- Rhyming briefs. Bernstein, David // Design Week;1/29/2009, Vol. 24 Issue 4, p12
The article presents an untitled poem by Matthew Arnold. First Line: The poet, said a poet, is the true; Last Line: Arouse our senses, experiencer of change.
- Chronological List of Arnold's Works. Castleman, Justus Collins // Matthew Arnold's Sohrab & Rustum & Other Poems;1/1/1910, p12
Presents a chronological list of Arnold's works.
- Matthew Arnold's `Tristam and Iseult': Greater significance than love and death. Lambdin, Laura // Philological Quarterly;Fall94, Vol. 73 Issue 4, p431
Discusses Matthew Arnold's moral stances concerning medieval civilization using the elements employed in his poem, `Tristam and Iseult.' Arnold's concern with moderation; Discussion of the poem's theme as demonstrated in the characters' response to love and death.
- "RUGBY CHAPEL" AND TOM BROWN'S SCHOOL-DAYS. Peterson, William S. // English Language Notes;Mar66, Vol. 3 Issue 3, p204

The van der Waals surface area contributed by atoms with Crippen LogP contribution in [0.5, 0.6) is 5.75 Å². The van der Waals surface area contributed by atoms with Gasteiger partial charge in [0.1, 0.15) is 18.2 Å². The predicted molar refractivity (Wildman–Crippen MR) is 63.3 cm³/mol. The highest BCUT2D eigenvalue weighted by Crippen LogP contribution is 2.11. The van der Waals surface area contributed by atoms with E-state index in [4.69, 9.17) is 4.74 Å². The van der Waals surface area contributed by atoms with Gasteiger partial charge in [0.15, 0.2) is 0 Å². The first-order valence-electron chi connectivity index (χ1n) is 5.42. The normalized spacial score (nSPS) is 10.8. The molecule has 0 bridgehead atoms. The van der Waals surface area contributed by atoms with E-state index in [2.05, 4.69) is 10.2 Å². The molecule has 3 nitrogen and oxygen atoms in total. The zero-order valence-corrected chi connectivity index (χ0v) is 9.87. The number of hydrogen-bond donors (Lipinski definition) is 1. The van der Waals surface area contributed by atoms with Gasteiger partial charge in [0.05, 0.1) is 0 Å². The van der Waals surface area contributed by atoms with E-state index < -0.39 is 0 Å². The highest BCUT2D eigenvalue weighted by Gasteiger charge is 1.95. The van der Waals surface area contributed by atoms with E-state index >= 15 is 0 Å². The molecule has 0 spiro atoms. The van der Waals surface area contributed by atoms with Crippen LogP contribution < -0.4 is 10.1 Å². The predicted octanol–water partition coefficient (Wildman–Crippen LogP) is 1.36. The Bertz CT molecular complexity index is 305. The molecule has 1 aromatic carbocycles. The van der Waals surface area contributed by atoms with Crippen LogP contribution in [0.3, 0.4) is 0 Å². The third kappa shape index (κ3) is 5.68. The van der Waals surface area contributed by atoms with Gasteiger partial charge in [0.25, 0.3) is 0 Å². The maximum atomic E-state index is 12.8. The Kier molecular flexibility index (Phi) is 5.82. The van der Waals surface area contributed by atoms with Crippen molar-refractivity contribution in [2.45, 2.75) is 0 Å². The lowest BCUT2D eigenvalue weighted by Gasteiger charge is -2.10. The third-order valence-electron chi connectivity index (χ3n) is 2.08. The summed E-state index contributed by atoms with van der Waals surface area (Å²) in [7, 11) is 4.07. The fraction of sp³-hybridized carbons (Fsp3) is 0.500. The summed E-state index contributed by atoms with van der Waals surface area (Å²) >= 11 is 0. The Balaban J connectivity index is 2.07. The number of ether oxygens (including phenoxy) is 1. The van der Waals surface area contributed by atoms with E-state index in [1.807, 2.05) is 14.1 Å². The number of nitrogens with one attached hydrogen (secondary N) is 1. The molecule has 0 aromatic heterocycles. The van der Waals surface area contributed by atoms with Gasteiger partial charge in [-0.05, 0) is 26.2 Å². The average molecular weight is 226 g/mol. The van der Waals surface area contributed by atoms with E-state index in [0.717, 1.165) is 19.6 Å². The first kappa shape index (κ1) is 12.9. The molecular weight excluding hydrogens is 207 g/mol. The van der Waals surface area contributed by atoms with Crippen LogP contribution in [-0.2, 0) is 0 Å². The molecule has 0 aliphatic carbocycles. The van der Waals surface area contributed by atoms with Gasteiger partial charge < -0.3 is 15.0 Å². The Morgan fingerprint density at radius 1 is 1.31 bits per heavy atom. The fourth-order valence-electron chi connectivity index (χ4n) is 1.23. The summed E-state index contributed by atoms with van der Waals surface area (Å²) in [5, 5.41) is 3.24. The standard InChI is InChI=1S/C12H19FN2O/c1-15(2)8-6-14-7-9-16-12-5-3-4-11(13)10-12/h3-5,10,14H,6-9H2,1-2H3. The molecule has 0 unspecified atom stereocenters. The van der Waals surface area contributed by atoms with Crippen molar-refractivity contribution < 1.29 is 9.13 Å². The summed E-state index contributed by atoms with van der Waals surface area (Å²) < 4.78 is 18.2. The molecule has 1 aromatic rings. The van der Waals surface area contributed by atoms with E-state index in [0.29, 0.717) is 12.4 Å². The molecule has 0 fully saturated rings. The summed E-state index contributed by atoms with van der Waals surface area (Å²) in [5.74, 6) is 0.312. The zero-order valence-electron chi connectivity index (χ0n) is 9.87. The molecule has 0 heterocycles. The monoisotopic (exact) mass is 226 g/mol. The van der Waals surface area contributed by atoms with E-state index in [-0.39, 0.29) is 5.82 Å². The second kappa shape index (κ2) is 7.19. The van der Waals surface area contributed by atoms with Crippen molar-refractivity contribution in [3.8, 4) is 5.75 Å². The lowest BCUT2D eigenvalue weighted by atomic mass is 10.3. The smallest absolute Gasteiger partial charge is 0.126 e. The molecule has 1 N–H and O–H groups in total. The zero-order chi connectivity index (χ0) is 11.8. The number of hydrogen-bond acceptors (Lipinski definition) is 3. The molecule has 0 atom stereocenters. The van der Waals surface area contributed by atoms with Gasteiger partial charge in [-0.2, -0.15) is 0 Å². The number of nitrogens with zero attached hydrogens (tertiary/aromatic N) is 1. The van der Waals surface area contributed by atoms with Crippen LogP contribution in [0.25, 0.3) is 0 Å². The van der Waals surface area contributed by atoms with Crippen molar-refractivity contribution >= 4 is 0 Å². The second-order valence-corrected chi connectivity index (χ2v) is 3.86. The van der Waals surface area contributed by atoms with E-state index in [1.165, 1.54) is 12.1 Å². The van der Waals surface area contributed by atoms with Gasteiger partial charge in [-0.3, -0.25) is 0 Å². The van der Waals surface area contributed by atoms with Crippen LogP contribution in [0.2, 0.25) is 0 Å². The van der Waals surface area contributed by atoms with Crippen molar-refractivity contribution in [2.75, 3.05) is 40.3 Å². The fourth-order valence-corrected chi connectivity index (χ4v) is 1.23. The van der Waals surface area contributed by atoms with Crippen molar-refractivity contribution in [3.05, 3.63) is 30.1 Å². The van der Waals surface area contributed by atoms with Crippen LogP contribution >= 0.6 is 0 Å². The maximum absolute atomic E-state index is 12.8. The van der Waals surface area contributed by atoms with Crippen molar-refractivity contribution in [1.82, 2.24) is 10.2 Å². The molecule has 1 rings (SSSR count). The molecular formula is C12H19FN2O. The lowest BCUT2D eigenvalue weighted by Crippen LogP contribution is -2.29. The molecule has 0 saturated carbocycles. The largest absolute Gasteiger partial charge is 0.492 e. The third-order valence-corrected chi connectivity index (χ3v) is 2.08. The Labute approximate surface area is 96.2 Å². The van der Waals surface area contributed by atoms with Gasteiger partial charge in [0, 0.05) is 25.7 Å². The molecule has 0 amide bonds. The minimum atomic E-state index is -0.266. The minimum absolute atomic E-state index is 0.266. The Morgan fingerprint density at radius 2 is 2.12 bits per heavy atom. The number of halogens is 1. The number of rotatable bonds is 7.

The article critiques the poem "Rugby Chapel," by Matthew Arnold.
- THE FORSAKEN MERMAN. // Children's Second Book of Poetry;1915, p150
The poem "The Forsaken Merman," by Matthew Arnold is presented. First Line: COME, dear children, let us away; Last Line: The kings of the sea."
- THE GOOD SHEPHERD WITH THE KID. ARNOLD, MATTHEW // World's Best Poetry, Volume 4, The Higher Life;1/1/1904, p42
The poem "The Good Shepherd With the Kid," by Matthew Arnold, is presented. First Line: He saves the sheep, the goats he doth not save. Last Line: And on his shoulders, not a lamb, a kid.
- DESIRE. ARNOLD, MATTHEW // World's Best Poetry, Volume 4, The Higher Life;1/1/1904, p80
The poem "Desire," by Matthew Arnold, is presented. First Line: Thou, who dost dwell alone; Last Line: Save, O, save!
- The Child and the Fairies. // Posy Ring: A Book of Verse for Children;1/1/1903, p151
The poem "The Child and the Fairies," by Arnold Matthew is presented. First Line: The woods are full of fairies! Last Line: And curtsey with its knees!
- Progress. Arnold, Matthew // Oxford Book of English Mystical Verse;1917, p228
The poem "Progress," by Matthew Arnold is presented. First Line: The Master stood upon the mount, and taught. Last line: The Friend of man desires.'